As long, then, as you pair up Tainter's work with more recent studies like Jared Diamond's "Guns, Germs and Steel," (1997), for example, this work has considerable value. Given the limitation of his source materials, he does make his theory of declining marginal returns persuasive; and other research has borne out many of his assertions. His economistic model is a bit dated (historians today would, I think, focus more on resource depletion) but is still unparalleled in showing how societies faces increasingly surmounting costs just to maintain themselves. Living in a country with a $17t national debt and a decaying infrastructure, Tainter's analysis of civilizational costs can, at times, be unnervingly prescient. While I would have preferred that his approach allow more scope for human agency - he believes that human action makes little difference once a society enters its terminal phase (but, how do you know, except through hindsight, when the fatal divide has been crossed?) - Tainter's work provides the most coherent understanding yet of how societies are, in essence, conundrums: that which gives them their initial strength is what, in the long run, does them in. His discussion of the fall of the Western Roman Empire from this perspective makes for especially engaging reading.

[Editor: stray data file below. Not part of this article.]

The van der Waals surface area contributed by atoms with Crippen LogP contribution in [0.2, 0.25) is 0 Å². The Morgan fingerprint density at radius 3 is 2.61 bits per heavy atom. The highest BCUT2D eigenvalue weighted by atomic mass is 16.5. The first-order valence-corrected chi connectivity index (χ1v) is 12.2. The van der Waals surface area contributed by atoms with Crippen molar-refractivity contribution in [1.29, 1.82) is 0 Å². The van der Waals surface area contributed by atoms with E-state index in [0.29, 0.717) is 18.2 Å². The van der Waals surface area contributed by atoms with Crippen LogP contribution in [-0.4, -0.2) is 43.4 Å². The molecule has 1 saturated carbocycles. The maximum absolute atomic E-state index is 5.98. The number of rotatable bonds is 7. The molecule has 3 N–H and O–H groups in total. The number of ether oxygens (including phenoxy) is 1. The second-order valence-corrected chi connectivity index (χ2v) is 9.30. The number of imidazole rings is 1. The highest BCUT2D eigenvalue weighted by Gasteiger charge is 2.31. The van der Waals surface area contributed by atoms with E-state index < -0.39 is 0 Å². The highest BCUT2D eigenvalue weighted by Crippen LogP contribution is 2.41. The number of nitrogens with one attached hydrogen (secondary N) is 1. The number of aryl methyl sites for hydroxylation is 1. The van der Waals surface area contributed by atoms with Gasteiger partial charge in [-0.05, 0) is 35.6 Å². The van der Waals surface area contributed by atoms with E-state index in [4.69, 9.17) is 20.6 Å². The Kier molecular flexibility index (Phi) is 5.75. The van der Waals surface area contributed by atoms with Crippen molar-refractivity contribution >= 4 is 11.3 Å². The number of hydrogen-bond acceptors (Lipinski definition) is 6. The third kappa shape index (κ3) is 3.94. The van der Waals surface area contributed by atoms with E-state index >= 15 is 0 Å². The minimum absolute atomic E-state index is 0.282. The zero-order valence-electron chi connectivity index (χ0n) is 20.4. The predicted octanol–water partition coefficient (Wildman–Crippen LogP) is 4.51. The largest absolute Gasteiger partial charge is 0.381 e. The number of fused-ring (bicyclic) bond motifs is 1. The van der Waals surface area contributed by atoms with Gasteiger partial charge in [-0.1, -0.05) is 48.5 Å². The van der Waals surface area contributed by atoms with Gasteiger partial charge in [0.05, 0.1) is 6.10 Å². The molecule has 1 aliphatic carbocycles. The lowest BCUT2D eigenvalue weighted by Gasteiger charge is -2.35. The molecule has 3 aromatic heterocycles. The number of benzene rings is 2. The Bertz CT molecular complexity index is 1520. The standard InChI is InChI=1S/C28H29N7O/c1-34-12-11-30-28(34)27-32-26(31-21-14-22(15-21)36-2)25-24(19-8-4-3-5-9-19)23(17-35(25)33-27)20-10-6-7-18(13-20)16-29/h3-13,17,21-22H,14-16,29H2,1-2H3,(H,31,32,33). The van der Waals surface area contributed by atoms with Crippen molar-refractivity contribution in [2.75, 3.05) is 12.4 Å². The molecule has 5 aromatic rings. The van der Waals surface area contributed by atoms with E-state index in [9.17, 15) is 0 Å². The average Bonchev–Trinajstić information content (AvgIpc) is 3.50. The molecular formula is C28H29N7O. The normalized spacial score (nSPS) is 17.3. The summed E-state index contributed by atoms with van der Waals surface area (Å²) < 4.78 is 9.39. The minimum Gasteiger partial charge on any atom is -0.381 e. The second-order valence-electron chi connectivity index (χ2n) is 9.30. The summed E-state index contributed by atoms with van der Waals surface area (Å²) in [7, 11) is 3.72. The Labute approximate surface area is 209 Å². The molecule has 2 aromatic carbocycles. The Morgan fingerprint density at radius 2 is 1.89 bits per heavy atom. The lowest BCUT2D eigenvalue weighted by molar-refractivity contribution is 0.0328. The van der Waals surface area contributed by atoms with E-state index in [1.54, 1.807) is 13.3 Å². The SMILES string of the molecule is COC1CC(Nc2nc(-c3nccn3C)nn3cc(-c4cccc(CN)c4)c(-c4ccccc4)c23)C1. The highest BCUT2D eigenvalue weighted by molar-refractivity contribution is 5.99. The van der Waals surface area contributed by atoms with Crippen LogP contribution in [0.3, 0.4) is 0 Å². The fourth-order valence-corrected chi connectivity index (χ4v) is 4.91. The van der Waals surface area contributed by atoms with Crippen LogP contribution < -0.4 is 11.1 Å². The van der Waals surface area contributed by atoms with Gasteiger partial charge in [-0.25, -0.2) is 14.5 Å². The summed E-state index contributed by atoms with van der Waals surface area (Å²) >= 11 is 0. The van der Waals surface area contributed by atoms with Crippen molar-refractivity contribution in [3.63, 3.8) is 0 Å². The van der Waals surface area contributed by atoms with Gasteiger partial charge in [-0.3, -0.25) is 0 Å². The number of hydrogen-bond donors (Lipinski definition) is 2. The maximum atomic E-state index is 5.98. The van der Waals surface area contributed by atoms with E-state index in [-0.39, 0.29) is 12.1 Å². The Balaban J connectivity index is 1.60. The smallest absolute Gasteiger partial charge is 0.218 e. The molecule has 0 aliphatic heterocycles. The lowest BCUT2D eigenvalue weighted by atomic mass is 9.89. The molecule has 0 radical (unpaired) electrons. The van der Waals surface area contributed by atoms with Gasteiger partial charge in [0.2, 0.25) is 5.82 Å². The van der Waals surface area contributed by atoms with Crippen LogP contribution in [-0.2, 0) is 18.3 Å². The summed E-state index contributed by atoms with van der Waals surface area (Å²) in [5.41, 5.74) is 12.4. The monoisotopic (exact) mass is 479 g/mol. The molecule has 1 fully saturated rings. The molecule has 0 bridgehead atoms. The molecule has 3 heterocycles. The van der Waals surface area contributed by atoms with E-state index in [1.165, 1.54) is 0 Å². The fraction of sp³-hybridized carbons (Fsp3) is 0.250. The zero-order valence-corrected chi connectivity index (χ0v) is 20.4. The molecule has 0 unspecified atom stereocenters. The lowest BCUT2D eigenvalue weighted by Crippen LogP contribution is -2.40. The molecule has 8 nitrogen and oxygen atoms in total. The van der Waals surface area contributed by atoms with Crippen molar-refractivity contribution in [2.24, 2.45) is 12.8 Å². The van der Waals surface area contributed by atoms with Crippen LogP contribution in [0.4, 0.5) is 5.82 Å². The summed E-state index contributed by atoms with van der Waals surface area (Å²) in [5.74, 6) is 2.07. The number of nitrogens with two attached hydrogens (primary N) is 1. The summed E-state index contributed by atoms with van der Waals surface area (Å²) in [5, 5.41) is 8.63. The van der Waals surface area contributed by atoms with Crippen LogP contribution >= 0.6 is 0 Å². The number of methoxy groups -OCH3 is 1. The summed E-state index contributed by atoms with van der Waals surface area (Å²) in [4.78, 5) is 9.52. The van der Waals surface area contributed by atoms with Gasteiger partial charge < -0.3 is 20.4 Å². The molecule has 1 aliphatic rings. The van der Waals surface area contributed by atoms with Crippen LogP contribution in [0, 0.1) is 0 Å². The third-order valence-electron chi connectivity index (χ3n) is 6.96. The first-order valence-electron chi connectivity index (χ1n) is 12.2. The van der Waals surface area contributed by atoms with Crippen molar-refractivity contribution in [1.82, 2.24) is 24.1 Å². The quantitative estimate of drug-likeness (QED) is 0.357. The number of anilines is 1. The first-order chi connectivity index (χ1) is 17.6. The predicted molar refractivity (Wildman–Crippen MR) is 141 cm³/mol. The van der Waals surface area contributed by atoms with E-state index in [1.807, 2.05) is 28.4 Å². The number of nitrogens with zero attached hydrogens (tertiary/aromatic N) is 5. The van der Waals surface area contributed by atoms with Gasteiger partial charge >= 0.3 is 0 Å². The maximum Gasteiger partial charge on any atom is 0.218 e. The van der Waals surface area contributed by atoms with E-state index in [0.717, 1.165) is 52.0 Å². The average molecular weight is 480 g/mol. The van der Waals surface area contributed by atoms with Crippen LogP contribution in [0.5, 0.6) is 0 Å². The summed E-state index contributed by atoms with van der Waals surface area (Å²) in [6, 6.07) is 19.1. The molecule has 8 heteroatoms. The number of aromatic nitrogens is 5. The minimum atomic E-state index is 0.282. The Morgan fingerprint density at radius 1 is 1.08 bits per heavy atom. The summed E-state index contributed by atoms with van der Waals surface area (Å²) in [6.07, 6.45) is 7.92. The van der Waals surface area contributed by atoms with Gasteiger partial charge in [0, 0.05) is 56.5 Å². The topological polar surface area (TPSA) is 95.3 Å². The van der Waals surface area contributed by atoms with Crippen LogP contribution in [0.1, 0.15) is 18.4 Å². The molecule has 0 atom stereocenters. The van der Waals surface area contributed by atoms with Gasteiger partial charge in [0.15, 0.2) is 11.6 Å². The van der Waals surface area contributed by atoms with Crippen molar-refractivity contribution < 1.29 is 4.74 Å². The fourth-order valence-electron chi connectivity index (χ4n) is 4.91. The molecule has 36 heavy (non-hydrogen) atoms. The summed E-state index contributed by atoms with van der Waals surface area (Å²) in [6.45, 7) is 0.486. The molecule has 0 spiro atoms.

This is first and foremost an academic work and, for the causal reader, can be tough sledding at times. The meat of the book is in chapters 2, 4, and 5 - the first chapter is a rather overextended survey of different examples of collapse while the third is a literature review that will only be of interest to those who wish to delve into his bibliography. It would be great, if Tainter would revisit and update it, especially given how much it has influenced contemporary discussion on the sustainability of our own civilization. Still, it's an essential work and a good starting point for anyone interested in understanding how societies can unravel with astonishing rapidity.
11 internautes sur 12 ont trouvé ce commentaire utile 
5.0 étoiles sur 5 Should Rattle Your Cage a Little 18 juin 2011
Par D. B. Collum - Publié sur Amazon.com
Format:Broché|Achat vérifié
This review as written for another site, explaining the allusions to Amazon at the end...